A precarious future ahead for ‘foreigners’

It is symptomatic of the malaise of communalism in India that the publication of the final list of the National Register of Citizens (NRC) in Assam may well open up what could manifest itself as a can of worms. As many as 1.9 million residents of the state face the spectre of statelessness and with politics impinging on every aspect of life there is no knowing how vote bank politics can be avoided, giving rationality a go by. It is some relief that those who do not find inclusion in the voter’s list will have a window of 120 days to file appeals against their exclusion from the final list, and a set of Foreigners’ Tribunals will examine their cases.

Knowing how corrupt our systems are, there would be conscious efforts to keep certain sections out of the voters list, making the whole exercise of identifying ‘foreigners’ look suspect. Yet, it is clear that no country can afford illegal immigrants in massive numbers. That Assam has been a major victim of illegal immigration and of the influx of refugees from across the border in the then East Pakistan, now Bangladesh, in the late 1960s and early 1970s when West Pakistan had unleashed repression on a massive scale is a reality. Now Bangladesh refuses to accept that they had migrated from the eastern part into India in impoverishment and penury.

For India, it is a huge problem because these immigrants have inevitably deprived the locals of jobs on a big scale and created conditions of law and order bordering on anarchy. Electorally, they are influencing the pattern of future governments. Most of them chose to settle down in India where economic conditions were better and it has taken so long to identify them due to various strands of political patronage that they regard India their permanent home.

While the BJP which is seen with suspicion by Muslims per se wants large chunks of Muslim immigrants to be pushed back into Bangladesh and disenfranchised in India, the Congress party, which has over the years reaped rich dividends by patronising these minority voters want them to continue to enrich its vote bank. Even as some BJP leaders in Assam are worried about the leanings towards the Congress of these voters, they want the Hindu immigrants from the eastern part to be treated on a different footing, with all privileges of genuine refugees resulting from grant of citizenship.

Getting the National Register of Citizens updated is not a new idea since the Assam Accord in 1985 had decided that this would be done. The NRC had got initiated as early as in 1951 when the BJP’s predecessor the Jana Sangh had a minor presence. It was only in 2018 that the National Register was updated. It is odd indeed that there is no transparency in regard to the future of these ‘illegal immigrants’. Governments in the State and at the Centre are wary of committing how the ‘illegals’ would be dealt with---whether they would be deported or herded into refugee camps or merely be disenfranchised.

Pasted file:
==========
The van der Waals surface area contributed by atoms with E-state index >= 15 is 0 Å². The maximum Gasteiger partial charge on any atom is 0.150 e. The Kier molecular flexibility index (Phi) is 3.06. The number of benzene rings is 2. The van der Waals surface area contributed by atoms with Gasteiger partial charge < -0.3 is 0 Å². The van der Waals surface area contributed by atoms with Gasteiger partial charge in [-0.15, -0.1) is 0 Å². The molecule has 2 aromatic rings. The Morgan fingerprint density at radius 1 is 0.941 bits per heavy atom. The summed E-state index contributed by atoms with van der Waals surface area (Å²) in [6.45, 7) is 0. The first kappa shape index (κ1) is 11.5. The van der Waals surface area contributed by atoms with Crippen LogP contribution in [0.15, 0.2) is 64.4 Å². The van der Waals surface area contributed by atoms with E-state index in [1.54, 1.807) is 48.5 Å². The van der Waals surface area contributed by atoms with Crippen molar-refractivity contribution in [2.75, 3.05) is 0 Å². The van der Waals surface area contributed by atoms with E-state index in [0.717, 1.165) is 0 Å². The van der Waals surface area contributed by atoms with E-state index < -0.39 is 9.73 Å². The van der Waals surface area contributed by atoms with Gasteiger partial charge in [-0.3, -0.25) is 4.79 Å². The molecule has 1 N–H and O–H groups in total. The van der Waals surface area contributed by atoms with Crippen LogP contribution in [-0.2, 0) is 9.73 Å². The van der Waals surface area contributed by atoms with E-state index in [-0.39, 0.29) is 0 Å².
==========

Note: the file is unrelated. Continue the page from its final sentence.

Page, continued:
In the normal course, the declared illegals would be able to exercise all their rights as citizens—including the freedom of movement, until they have exhausted all remedies including the legal recourse which ordinarily takes years. The bone of contention at present is Assam. What when the NRC starts the detection process across the country? In West Bengal where, for vote bank reasons, the current government of Mamata Banerjee is loathe to any action against Muslim migrants who form the backbone of the Trinamool Congress, the task would be difficult indeed. Ultimately, however, the will of the Centre through the instrument of the NRC will prevail subject to the necessary checks and balances of the judiciary.

The identification of the illegal immigrants by religious faith may suit the politicians of various hues but that it would affect communal relations. Infiltration from Bangladesh has been a cause of socio-ethnic tensions in the bordering states as the locals are apprehensive of being marginalised in their home state. In the 1980s, Assam had witnessed a six-year long violent agitation against the illegal migrants.

It is a requirement of law that before deporting a foreigner, the country of origin has to confirm the nationality of the foreigner. According to the affidavit by the state of Assam filed in February 2019 before the Supreme Court, only four declared foreigners have been deported since 2013. In a recent visit to Dhaka, external affairs minister S Jaishankar said that the NRC is India’s internal problem. To date, India has not spoken to Bangladesh about deporting “declared foreigners”.

Doubtlessly, the ball is in the apex court. Before there is any degree of finality on the future course that any action against illegal migrants would take, the court has to re-look at criteria and exclusions. All in all, there is a great deal of confusion on what lies ahead. There can be little doubt that vote bank politics has crept into the whole question and there are high stakes to be settled. What good, if at all, would come out of the whole laborious exercise is yet in the realm of speculation.

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